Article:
Among the emotions it doesn’t instil are a renewed conviction in the supremacy of British grit, or a yearning for a return to the days of empire. Because grit, I recognise, is a human quality, not a national monopoly; and because while empires happen to be the way in which the world once came of age, I see that they have had their day, because they came at an unacceptable price and that’s not the way the planet should function.

Part of how that insight came about was the fact that I was able to see the film at all, however. When I read articles or heard interviews concerning the drawbacks of imperialism, I was all the more receptive to them because I had some familiarity at least – albeit through Hollywood’s filter – with the subject matter. Those critiques didn’t exist in a vacuum; they had context which brought them to life.

And that’s what is  so flawed about the thinking that would have Zulu retreat from our consciousness, along with Little House on the Prairie and historical figures like Cecil Rhodes. It’s knee-jerk to the point of childishness; poorly thought-through, and a sorry echo of our fumbling efforts to make nice when discussing race.

You might not want to lionise the mentalities such people or publications represent, but my goodness, we and those who follow us need them as reference points. They show us starkly how we were, how far most of us have come since, and why that movement must never be reversed.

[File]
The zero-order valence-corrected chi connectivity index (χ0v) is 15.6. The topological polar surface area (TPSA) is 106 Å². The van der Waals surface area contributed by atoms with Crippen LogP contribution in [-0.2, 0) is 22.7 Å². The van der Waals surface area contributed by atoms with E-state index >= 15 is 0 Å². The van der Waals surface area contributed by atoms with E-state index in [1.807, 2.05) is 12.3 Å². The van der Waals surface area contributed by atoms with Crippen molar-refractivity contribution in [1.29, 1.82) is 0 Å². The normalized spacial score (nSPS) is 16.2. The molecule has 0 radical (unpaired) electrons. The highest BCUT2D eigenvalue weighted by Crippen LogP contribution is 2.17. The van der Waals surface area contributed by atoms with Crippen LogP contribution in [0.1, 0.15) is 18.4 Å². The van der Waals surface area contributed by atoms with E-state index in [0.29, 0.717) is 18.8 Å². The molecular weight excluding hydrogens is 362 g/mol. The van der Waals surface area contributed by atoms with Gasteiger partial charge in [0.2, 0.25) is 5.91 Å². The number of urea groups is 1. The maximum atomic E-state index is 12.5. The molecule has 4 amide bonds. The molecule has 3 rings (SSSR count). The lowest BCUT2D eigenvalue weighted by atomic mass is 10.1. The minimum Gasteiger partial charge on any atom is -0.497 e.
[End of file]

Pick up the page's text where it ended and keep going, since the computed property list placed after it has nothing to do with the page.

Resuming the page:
They provide context without which education becomes a shallow, abstract exercise that struggles to take root.

They come for Zulu today, they will come for Huckleberry Finn and To Kill a Mockingbird tomorrow. Does that feel like a better world to you?

July 3, 2018

About that Dubai ‘playground’…

Filed under: foreign,Law and order,Religion,Travel — - @ 12:30 pm
Tags: , , ,
timelapse photo of high rise concrete buildings

Photo by Fabio Partenheimer on

I was never entirely comfortable with the ad breaks during Channel 4’s tenure as a horse racing broadcaster.

With its royals heavily invested in European racing, blanket promotion of the paradise to be found in Dubai was ever-present, yet it didn’t sit well with what I had read about the United Arab Emirates that starry-eyed international visitors don’t see.

But you can’t fault those who promote these places. Already enjoying the patronage of professional sport, the image of a supercharged Monaco with sand is sumptuously presented, and visually there is much substance behind it.

There springs to mind, however, an excellent piece of advice I once read for Brits going to holiday in America: despite the similarities, never lose sight of the fact that you are in a foreign country, for it is also relevant here.  

However accommodating to western indulgence the UAE might seem, this is still a part of the world where you can be prosecuted for pointing, as a singer has discovered in Abu Dhabi.

“The video, which was posted on Instagram by the singer, showed her singing and pointing her left hand to a mosque that is visible in the backgrounds according to prosecutors.”

Goodness knows into what overdrive Abu Dhabi’s legal system would have launched itself had the tuppenny exhibitionist Marisa Papen brought her own brand of self-expression into town.